This is a great idea. I hesitate a long time before buying anything that has DRM attached to it. I know, I've sold out even considering it, but let's be honest - sometimes, I need to read/watch/listen to something that doesn't come another way. And yeah, they've won. But as others have said above, DRM is not going anywhere. We need to find intelligent, transparent ways to manage it now. It's like trying to uninvent castle walls. They amount to an inconvenience for people with the tools and know-how (e.g., rival kings with catapults and trebuchets), and they tend to trap those that supposedly benefit from the defense in with disease and famine, but they aren't going to stop building walls because the peasants keep dying.

        --
        "What good's an honest soldier if he can be ordered to behave like a terrorist?"
        • (Score: 1) by mcgrew on Tuesday February 18 2014, @09:31PM

          by mcgrew (701) <publish@mcgrewbooks.com> on Tuesday February 18 2014, @09:31PM (#1933) Homepage Journal

          sometimes, I need to read/watch/listen to something that doesn't come another way.

          You NEED to? What, pray tell, do you NEED to read/watch/listen to? The only useful info behind paywalls is scientific journals, and they're hardcopy, not DRMed.

          You don't NEED to watch Gravity, you know. It is not a necessity! And god damn it, I don't use it, ever, at all (unless it's been cracked like DVDs; cracked DRM is no DRM at all). Hell, back in the early 0s I bought a CD and found it had DRM (wouldn't play in the computer) and returned it. Yeah, I could have cracked it or simply sampled it (music DRM is especially brain-dead) but I just returned it for a refund and told them the reason. "This CD is defective; it was designed not to work in my computer. It is not a Redbook CD." I got my money back.

          --
          mcgrewbooks.com mcgrew.info nooze.org
          • (Score: 1) by jcd on Wednesday February 19 2014, @04:48AM

            by jcd (883) on Wednesday February 19 2014, @04:48AM (#2151)

            You NEED to? What, pray tell, do you NEED to read/watch/listen to?

            I'm not talking about petty entertainment. That I can take or leave on my own terms. But I'm a teacher. Sometimes I have to use certain media to make a point. I can't talk about the Vietnam protest movement and the relevant music legally without acquiring it through certain channels. Some movies and videos - in particular things like the History Channel, back when it used to actually have History - come from DRM only sources. They're good at that with some things.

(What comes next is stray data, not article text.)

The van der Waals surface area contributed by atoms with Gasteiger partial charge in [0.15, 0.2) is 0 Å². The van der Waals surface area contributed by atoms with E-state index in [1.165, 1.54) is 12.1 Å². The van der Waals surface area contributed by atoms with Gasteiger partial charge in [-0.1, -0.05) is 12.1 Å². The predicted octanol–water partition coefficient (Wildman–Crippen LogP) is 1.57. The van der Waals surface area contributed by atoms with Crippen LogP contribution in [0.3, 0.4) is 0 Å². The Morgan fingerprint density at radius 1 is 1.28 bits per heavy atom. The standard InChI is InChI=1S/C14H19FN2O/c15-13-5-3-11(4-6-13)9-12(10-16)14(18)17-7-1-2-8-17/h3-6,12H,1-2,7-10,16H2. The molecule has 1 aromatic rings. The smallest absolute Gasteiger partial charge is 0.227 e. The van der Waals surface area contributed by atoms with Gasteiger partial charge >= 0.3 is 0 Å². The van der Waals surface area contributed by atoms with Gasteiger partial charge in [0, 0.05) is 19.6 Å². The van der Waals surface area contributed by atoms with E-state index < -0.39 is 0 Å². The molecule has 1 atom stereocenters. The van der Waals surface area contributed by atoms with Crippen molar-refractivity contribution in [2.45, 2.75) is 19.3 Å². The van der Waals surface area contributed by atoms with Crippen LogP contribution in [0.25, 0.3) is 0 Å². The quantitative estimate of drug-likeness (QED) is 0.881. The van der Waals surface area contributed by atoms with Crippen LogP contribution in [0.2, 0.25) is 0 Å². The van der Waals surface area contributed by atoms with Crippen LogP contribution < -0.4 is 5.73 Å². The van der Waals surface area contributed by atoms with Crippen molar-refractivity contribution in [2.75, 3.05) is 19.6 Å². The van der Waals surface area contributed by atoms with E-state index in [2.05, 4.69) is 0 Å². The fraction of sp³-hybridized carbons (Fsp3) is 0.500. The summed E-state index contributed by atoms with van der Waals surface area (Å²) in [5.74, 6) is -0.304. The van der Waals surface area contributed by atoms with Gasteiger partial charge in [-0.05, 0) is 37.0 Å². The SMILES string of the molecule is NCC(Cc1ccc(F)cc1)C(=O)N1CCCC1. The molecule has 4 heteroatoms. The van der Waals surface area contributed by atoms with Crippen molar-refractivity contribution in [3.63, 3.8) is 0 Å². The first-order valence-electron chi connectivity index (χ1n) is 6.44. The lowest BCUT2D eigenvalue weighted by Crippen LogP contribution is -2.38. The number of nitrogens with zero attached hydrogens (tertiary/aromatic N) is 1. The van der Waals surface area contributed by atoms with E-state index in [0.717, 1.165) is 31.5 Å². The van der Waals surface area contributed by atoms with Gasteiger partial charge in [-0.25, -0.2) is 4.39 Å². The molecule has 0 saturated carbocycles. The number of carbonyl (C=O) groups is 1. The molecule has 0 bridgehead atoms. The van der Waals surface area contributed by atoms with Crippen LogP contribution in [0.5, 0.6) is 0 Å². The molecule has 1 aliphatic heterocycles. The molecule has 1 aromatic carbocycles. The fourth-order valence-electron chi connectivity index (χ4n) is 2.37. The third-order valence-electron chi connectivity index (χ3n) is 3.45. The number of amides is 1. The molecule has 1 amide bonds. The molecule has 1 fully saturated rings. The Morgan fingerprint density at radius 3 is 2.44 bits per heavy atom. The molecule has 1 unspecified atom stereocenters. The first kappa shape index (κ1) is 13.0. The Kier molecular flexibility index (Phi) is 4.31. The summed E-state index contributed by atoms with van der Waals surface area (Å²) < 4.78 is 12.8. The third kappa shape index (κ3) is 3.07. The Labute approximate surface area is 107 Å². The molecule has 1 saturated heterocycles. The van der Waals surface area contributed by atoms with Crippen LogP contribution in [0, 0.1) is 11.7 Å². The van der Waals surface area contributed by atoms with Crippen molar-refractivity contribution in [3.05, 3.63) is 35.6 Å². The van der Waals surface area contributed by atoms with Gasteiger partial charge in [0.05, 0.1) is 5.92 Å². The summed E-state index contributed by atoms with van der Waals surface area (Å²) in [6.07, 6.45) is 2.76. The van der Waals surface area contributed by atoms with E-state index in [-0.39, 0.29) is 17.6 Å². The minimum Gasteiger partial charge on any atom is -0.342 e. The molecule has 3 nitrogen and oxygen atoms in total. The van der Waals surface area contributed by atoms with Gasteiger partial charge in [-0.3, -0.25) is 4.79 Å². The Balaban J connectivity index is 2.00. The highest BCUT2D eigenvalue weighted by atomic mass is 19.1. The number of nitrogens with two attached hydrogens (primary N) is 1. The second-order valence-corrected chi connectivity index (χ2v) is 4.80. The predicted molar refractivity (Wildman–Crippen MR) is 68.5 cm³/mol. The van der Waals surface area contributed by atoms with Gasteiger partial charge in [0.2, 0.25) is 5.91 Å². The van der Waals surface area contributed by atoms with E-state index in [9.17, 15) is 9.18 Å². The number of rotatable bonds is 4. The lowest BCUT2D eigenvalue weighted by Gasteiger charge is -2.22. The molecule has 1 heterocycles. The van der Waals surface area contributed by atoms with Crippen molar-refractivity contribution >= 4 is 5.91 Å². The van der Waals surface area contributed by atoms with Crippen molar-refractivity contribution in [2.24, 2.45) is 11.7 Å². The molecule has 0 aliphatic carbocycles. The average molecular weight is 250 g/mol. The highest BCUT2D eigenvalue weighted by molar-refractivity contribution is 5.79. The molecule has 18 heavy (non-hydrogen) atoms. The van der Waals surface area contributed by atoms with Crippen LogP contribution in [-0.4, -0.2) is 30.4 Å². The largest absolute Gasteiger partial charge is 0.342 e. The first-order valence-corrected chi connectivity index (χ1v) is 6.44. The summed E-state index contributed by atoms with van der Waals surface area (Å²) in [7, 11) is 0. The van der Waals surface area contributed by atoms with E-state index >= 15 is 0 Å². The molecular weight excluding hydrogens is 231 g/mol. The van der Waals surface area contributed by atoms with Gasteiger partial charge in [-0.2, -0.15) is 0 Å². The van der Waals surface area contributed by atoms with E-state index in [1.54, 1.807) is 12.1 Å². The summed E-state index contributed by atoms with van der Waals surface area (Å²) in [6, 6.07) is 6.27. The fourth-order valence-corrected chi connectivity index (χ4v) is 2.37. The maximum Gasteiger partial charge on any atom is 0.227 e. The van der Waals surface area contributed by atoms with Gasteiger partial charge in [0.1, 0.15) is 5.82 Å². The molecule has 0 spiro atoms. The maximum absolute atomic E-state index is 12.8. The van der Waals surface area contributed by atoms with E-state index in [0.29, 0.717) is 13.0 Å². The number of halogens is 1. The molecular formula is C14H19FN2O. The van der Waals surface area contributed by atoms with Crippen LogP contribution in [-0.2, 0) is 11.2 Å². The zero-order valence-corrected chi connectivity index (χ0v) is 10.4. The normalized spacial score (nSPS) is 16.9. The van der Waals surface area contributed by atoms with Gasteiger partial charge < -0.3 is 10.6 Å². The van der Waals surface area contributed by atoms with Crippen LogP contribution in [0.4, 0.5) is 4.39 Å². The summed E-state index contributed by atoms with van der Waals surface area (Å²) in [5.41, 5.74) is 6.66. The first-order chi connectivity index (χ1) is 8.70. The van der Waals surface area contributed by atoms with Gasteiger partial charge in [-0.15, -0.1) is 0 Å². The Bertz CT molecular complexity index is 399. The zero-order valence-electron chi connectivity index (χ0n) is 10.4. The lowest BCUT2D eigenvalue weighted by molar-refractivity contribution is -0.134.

As far as reading is concerned, relevant research for my MA and for classroom activities sometimes only comes from DRM sources.

            And choosing to watch these things on youtube or finding ways to circumnavigate/crack the DRM doesn't help solve the problems that DRM poses. It's the principle of the thing that's the problem. All that does is up the chance that I'll end up in some sort of legal trouble.

            --
            "What good's an honest soldier if he can be ordered to behave like a terrorist?"
            • (Score: 1) by mcgrew on Wednesday February 19 2014, @04:44PM

              by mcgrew (701) <publish@mcgrewbooks.com> on Wednesday February 19 2014, @04:44PM (#2585) Homepage Journal

              I can't talk about the Vietnam protest movement and the relevant music legally without acquiring it through certain channels.

              Nonsense, iTunes MP3s have no DRM so you can buy copies unencumbered. The question isn't "is it free?" it's "is it encumbered by DRM?" As to photos and videos, two seconds found this. [google.com] plenty of unencumbered photos and most likely videos as well.

              As far as reading is concerned, relevant research for my MA and for classroom activities sometimes only comes from DRM sources.

              They stopped printing textbooks and research papers on paper? Paper has no DRM.

              It's the principle of the thing that's the problem.

              Agreed completely. You certainly woudn't want to use illegal materials in class.

              --
              mcgrewbooks.com mcgrew.info nooze.org
              • (Score: 1) by jcd on Wednesday February 19 2014, @04:47PM

                by jcd (883) on Wednesday February 19 2014, @04:47PM (#2590)

                That's fair. I'm not looking for free. But I just don't trust Apple's "no really, there's no DRM and you won't be punished" promises. I suppose that's a separate issue. And as far as papers go, unless you want access to only the most basic (and mostly out of date) stuff, forget about print. Especially if you live nowhere near a college campus like I do.

                --
                "What good's an honest soldier if he can be ordered to behave like a terrorist?"
    • (Score: 2, Interesting) by mmarujo on Tuesday February 18 2014, @11:30AM

      by mmarujo (347) on Tuesday February 18 2014, @11:30AM (#1536)

      I almost, almost, wish this could happen, but it never will.

      For some, DRM will always be immoral, and take no part of it, so this new standard will alienate them.

      For the DRM proposer it will never be enough. Honestly it feels like dealing with a spoyled 4 year old, "I WANA ICE CREAM!", so this as a standard will not be enough for them.

      Who remains? The majority of people, who will still not be able to see the latest blockbuster, because they are not in the right country/timezone.

      So, for my part I believe the only course to adopt will be No DRM. Yes, that may mean we will have to put up with flash or whatever, but still... I don't feel like indulging a spoiled 4 year old.

    • (Score: 1) by RedGreen on Tuesday February 18 2014, @01:47PM

      by RedGreen (888) on Tuesday February 18 2014, @01:47PM (#1596)